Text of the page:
The 'surprising' group crossing Arizona's border

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The 'surprising' group crossing Arizona's border

By Kevin Keen. CREATED Jun 13, 2013

NOGALES, Sonora, Mex. (KGUN9-TV) - The discovery of a secret stash house just across the border with Mexico leads to an eye-opening revelation. KGUN9 found something catching law enforcement off guard: a possible spike in people from India trying to enter Arizona illegally.

It all started at a white house in Nogales, Sonora, one mile from the U.S.-Mexico border. This week Mexican federal police rescued 58 men and women -- migrants they say had been kidnapped and held in that house. The precise reason for the suspected kidnappings and if a cartel was involved is unclear.
“You’re always going to see this,” said Elizabeth Estrella, in Spanish. She lives near the stash house and said people will do anything to pursue their dream to come to the U.S.
But some couldn’t have imagined this happening here like this.
“It hadn't happened before, that I know of,” said Sheriff Tony Estrada of Santa Cruz County. “Those are large numbers, and the method that they used obviously wasn't a method that had been applied in Nogales, Sonora.”
Estrada suspected and a lot of evidence suggested the migrants had hired a smuggler to get them into the U.S.
In this case, the two-decade border sheriff said, “The numbers are compelling.”
An eye-opening fact lies in those numbers. Fifty-one of the migrants are from Guatemala, the Associated Press reported. One is El Salvador and six from India.
“The numbers from India are surprising,” Estrada said.
Just this week, 24 other Indian nationals stayed in his Santa Cruz County Jail. Federal agencies had detained the group, but Estrada doesn’t know the details of the detentions.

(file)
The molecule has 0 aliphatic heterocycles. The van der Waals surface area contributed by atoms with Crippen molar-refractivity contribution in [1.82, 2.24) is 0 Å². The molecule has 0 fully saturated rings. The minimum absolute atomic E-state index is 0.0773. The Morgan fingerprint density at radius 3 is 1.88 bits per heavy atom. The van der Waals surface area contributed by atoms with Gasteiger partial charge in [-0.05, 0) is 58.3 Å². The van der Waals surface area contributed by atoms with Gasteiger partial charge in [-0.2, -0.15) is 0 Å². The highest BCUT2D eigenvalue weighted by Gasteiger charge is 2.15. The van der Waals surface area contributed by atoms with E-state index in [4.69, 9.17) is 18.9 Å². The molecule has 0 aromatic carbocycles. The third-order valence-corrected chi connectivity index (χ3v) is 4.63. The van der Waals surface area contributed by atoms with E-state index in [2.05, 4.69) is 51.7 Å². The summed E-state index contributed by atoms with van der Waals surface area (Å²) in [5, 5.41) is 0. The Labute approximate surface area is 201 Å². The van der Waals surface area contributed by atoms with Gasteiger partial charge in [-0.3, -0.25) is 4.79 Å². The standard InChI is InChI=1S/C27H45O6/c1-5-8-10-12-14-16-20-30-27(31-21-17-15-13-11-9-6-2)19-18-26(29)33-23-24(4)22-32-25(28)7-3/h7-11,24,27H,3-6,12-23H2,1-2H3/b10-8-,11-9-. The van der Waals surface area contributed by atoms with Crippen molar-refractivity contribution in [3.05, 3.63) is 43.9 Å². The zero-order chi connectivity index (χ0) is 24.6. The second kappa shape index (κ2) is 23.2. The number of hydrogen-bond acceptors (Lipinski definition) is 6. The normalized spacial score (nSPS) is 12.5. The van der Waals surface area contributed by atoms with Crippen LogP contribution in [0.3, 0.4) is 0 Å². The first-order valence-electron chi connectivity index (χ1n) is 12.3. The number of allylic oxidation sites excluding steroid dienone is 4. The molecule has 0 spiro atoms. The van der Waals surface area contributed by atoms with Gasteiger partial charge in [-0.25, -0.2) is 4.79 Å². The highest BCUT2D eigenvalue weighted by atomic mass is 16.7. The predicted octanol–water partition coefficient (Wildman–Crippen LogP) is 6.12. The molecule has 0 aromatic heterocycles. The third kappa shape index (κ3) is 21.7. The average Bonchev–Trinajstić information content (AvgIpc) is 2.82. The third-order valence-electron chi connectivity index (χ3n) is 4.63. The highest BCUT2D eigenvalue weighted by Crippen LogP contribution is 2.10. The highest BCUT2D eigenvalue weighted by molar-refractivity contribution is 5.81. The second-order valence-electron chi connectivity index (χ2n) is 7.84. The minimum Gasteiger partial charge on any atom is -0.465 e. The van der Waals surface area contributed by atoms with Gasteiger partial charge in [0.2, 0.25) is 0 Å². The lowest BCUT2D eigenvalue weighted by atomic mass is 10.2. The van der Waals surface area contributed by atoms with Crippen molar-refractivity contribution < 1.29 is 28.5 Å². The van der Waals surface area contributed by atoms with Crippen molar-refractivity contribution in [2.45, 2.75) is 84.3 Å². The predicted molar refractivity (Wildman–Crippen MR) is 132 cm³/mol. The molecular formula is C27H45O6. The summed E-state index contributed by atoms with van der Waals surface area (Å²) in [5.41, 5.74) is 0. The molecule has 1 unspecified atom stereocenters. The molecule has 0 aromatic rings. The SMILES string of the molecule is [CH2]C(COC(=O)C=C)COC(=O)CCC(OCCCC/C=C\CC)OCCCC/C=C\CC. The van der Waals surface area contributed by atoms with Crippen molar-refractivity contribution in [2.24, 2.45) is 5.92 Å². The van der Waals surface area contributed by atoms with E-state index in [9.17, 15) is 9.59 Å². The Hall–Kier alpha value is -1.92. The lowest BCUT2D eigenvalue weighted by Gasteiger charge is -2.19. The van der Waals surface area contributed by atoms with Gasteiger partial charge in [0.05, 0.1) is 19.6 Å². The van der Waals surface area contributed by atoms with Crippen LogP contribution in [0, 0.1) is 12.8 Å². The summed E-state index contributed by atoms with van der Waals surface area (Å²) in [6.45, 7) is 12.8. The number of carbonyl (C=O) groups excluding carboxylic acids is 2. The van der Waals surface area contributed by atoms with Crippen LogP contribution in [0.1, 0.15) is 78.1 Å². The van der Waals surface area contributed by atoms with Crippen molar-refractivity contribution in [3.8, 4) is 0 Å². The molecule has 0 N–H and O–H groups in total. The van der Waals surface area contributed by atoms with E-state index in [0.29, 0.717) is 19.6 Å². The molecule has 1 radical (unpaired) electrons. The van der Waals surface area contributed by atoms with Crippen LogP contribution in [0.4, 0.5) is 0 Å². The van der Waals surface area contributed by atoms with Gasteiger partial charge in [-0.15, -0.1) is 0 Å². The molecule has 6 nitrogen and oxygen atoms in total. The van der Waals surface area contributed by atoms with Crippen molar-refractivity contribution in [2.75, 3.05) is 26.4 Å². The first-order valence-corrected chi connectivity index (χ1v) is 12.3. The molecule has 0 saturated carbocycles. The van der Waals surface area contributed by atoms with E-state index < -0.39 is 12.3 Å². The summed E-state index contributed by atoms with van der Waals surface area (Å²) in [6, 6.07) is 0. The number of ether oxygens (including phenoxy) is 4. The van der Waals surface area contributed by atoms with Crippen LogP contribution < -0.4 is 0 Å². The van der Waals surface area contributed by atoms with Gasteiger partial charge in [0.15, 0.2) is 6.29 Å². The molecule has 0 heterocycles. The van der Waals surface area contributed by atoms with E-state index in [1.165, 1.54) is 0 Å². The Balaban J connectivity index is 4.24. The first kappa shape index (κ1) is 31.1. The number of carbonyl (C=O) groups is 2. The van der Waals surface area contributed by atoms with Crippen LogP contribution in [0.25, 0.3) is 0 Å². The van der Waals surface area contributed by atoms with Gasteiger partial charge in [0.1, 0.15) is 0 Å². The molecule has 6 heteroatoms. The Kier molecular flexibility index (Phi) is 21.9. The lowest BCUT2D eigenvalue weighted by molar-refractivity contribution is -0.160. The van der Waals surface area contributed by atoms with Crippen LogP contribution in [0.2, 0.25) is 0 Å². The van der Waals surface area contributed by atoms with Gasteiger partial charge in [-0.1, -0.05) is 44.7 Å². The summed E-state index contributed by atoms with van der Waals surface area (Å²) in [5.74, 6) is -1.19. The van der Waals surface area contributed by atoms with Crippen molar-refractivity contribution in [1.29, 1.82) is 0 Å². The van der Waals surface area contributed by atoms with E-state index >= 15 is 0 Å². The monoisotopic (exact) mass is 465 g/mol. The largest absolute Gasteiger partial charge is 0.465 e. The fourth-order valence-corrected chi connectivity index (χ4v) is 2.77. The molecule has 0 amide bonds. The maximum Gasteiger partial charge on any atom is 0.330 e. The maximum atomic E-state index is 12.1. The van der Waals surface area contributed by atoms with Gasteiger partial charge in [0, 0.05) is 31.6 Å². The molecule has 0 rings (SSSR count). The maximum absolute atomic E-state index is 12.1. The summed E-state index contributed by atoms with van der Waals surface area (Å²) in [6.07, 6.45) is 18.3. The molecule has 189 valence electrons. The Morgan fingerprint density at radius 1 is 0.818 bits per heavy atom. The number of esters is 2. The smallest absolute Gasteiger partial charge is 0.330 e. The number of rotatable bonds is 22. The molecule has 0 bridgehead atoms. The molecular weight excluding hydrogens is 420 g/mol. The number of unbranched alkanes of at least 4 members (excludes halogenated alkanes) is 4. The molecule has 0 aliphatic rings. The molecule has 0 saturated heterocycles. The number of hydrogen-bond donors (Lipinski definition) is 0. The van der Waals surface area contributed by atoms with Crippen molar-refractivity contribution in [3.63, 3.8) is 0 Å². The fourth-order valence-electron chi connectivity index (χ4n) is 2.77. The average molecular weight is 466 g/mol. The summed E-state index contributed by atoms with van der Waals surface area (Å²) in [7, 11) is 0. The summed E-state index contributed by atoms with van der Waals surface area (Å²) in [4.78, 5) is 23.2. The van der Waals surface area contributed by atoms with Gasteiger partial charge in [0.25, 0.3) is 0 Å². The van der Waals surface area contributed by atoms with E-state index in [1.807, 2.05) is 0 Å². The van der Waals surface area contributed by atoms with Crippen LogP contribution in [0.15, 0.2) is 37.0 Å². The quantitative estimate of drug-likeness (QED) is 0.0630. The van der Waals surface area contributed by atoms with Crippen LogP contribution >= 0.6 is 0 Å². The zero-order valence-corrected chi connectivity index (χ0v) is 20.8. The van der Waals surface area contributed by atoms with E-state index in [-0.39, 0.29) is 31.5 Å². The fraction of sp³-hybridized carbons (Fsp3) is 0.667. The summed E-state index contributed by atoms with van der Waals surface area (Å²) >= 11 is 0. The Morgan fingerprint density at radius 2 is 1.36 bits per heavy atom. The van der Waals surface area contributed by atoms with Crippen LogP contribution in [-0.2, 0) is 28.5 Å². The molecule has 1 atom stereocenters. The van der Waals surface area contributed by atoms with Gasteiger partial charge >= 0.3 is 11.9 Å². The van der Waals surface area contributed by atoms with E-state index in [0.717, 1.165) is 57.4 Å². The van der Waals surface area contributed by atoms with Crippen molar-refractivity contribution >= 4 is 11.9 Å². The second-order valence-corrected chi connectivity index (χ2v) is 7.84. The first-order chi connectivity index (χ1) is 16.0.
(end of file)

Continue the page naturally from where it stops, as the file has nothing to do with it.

“That's a number that we've never seen before,” he said. “We've seen a couple here maybe."
There have been even more recent cases of Indians being arrested or detained in the area.
On Saturday, the Nogales International reported, Sonoran police took in five suspected of trying to enter the U.S. illegally.
There were six others in a similar case in March, according to the paper.
Nationally, Department of Homeland Security statistics also showed an 87 percent increase in apprehensions of Indians from 2009 to 2010, and a 79 percent increase from 2010 to 2011.
Estrada doesn't know exactly what's behind all this or if there's even a local trend.
“It possibly may have something to do with immigration reform,” he said. “The possibility that they feel that there's a chance -- there's a glimmer of hope that they will be included somehow.”
For that reason, he expected an increase in illegal crossing attempts in the weeks to come.
KGUN9 asked Customs and Border Protection if it's noticed an increase or a trend in the presence of Indians along the Tucson sector border. KGUN9 sent that request late in the afternoon, and CBP could respond Friday.